2
$\begingroup$

I am examining differences between groups with two categorical variables. For one category of categorical variable #1 all values are in one category of variable #2. Thus the proportion of category in variable #1 that is in the selected category of variable #2 is 100%. Is it theoretically possible to calculate a confidence interval around that proportion?

I case it matters, I am currently using R and the "Survey" and "Srvyr" packages, with the survey_mean() function and I get NaN values for those CIs.

EDIT: I should add that the sryvr package has the function survey_mean() and in that function i've specified that I want "beta" methods for calculating the intervals. survey_mean() passes to svyciprop() from Thomas Lumley's Survey package. It says in the help files "All methods undercover for probabilities close enough to zero or one, but "beta", "likelihood", "logit", and "logit" are noticeably better than the other two. None of the methods will work when the observed proportion is exactly 0 or 1."

So that explains why I received the NaN.

$\endgroup$
1
2
$\begingroup$

There are many kinds of confidence intervals for binomial proportions. The Wikipedia article on this topic, discusses some of them.

Some of the kinds of confidence intervals do not work well with data that show sample proportions near $0$ or $1.$ Especially if you have such sample results, you need to avoid types of intervals that give error messages, non-answers, or absurd answers.

Wald intervals. These are 'asymptotic' intervals based on assumptions that are strictly true only as $n$ approaches $\infty$ and so they do not work well for small $n.$ In particular if the sample proportion is near $0$ or $1$ they may have "nonsense" boundaries that lie outside $[0,1].$

For example: if we have $x = 39$ successes in $n = 40$ trials, the point estimate of $p$ is $\hat p = x/n = 39/40 = 0.975$ and the 95% Wald interval is $\hat p \pm 1.96 \sqrt{\frac{\hat p(1-\hat p)}{n}}.$ which computes to $(0.927, 1.023).$ [Computation below in R.] Also, in case $x = n = 40$ you can check that the Wald interval is of zero length, as if to 'guarantee' that $p=1,$ which is inappropriate.

p.est = 39/40
CI = p.est + qnorm(c(.025,.975))*sqrt(p.est*(1-p.est)/40); CI
[1] 0.9266173 1.0233827

Jeffries intervals. These are based on a Bayesian argument that begins with the non-informative prior distribution $\mathsf{Beta}(.5, .5).$ This guarantees that the result, treated as a frequentist confidence interval, can never have endpoints outside the unit interval. [Even though this interval estimate has a Bayesian 'heritage', the Wikipedia article says that it has excellent properties when used as a frequentist CI; this claim matches my own personal experience.]

A 95% Jeffries CI for data $x = n = 40$ uses quantiles $.025$ and $.975$ of the distribution $\mathsf{Beta}(.5+x,\, .5+n-x),$ so that the interval computes to $(0.9395, 0.99999).$

qbeta(c(.025,.975), 40.5, .5) 
[1] 0.9395020 0.9999878

Clopper-Pearson intervals. The R procedure binom.test gives an 'exact' confidence interval. [The interval is called exact because it relies on binomial CDFs, avoiding normal and other approximations. Its somewhat messy formula is shown in the Wikipedia link.]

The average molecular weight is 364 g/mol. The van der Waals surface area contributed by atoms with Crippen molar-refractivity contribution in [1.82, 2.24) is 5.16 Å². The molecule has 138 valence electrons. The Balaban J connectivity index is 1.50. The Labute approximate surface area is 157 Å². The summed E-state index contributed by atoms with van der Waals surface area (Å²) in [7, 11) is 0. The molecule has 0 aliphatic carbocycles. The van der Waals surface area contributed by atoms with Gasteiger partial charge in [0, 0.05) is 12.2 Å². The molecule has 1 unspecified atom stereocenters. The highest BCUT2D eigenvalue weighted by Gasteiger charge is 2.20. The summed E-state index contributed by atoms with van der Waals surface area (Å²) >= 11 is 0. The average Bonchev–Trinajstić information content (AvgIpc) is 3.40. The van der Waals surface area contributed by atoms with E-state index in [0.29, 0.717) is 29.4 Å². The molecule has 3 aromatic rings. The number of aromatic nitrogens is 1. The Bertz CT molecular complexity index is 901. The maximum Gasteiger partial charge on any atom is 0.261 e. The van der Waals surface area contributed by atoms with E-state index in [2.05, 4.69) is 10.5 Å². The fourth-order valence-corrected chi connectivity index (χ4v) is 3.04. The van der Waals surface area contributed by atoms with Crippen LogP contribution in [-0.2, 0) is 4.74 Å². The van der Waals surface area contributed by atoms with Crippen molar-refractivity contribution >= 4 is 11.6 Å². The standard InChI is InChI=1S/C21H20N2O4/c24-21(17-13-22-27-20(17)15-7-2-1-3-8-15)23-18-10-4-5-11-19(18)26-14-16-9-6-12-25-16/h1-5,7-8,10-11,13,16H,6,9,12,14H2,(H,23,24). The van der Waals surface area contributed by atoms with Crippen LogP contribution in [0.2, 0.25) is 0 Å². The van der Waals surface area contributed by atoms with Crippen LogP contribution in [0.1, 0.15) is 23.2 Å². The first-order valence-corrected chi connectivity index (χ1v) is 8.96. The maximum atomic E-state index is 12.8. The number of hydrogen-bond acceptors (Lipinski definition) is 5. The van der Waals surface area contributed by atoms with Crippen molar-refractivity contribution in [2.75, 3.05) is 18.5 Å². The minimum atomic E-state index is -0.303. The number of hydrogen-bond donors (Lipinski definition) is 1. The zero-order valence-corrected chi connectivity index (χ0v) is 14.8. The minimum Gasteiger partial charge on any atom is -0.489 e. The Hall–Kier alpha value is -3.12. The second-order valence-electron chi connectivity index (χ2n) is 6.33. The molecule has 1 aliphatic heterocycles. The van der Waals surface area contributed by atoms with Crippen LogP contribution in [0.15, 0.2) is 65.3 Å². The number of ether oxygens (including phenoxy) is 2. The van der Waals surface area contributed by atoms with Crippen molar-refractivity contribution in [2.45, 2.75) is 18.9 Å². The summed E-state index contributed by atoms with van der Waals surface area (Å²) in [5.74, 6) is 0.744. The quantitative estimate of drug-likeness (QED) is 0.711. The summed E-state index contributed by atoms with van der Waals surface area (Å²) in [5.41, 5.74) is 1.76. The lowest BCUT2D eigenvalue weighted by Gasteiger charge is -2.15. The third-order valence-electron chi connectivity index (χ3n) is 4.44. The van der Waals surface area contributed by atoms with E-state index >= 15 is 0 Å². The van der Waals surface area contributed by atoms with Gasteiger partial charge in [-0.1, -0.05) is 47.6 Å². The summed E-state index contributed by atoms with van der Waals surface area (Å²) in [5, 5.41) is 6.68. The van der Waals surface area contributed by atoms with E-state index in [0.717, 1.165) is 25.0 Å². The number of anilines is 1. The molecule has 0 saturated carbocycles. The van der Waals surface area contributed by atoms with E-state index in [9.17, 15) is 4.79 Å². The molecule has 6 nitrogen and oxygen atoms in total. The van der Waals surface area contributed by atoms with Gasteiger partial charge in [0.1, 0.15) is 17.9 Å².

For $x = 39, n = 40$ the resulting 95% CI amounts to $(0.8684, 0.9994),$ as shown below. For $x = n = 40,$ the 95% CI is $(0.9119, 1.0000),$ essentially a one-sided CI [computation not shown].

binom.test(39,40)$conf.int
[1] 0.8684141 0.9993673
attr(,"conf.level")
[1] 0.95

Note: For about the last 25 years an Agresti-Coull modification of the Wald interval has been recommended. In order to emulate other more accurate kinds of CIs, it artificially appends 2 successes and two failures to the data and then uses the formula for the Wald interval.

In many cases this interval does give more accurate results than the Wald interval. However, for sample proportions at or near $0$ or $1,$ Agresti-Coull intervals can still produce bounds outside of the unit interval.

I mention this style of interval because it is frequently used and I suspect it may be giving the results you show in your answer. Without an actual numerical example, one can only speculate.

$\endgroup$
5
  • $\begingroup$ @thomaslumley. Any ideas on this? $\endgroup$
    – BruceET
    Apr 21 at 5:41
  • $\begingroup$ Very nice and comprehensive answer, +1! I wonder whether it would make sense to migrate it to the highly-voted thread Confidence interval for Bernoulli sampling, so we can close this one as a duplicate of that one and have everything in one place. What do you think? Do you want to contact the mods about this? $\endgroup$ Apr 21 at 6:41
  • $\begingroup$ @StephanKolassa. Migration is OK with me. This question includes asking specifically about NaNs from an R procedure Thomas Lumley wrote, so might wait a couple of days to see if he wants to give a direct answer to that issue here. $\endgroup$
    – BruceET
    Apr 21 at 14:55
  • 1
    $\begingroup$ The NaNs very probably come from the fact that there is perfect separation/fitted probabilities 0 and 1, so your answer is spot on. $\endgroup$ Apr 21 at 15:04
  • 1
    $\begingroup$ Thanks, for this nice description. I've edited my post to provide additional context. I'm already using "beta" methods for calculating the intervals, but still get NaN. $\endgroup$
    – RNB
    Apr 21 at 16:42

Your Answer

By clicking “Post Your Answer”, you agree to our terms of service, privacy policy and cookie policy

Not the answer you're looking for? Browse other questions tagged or ask your own question.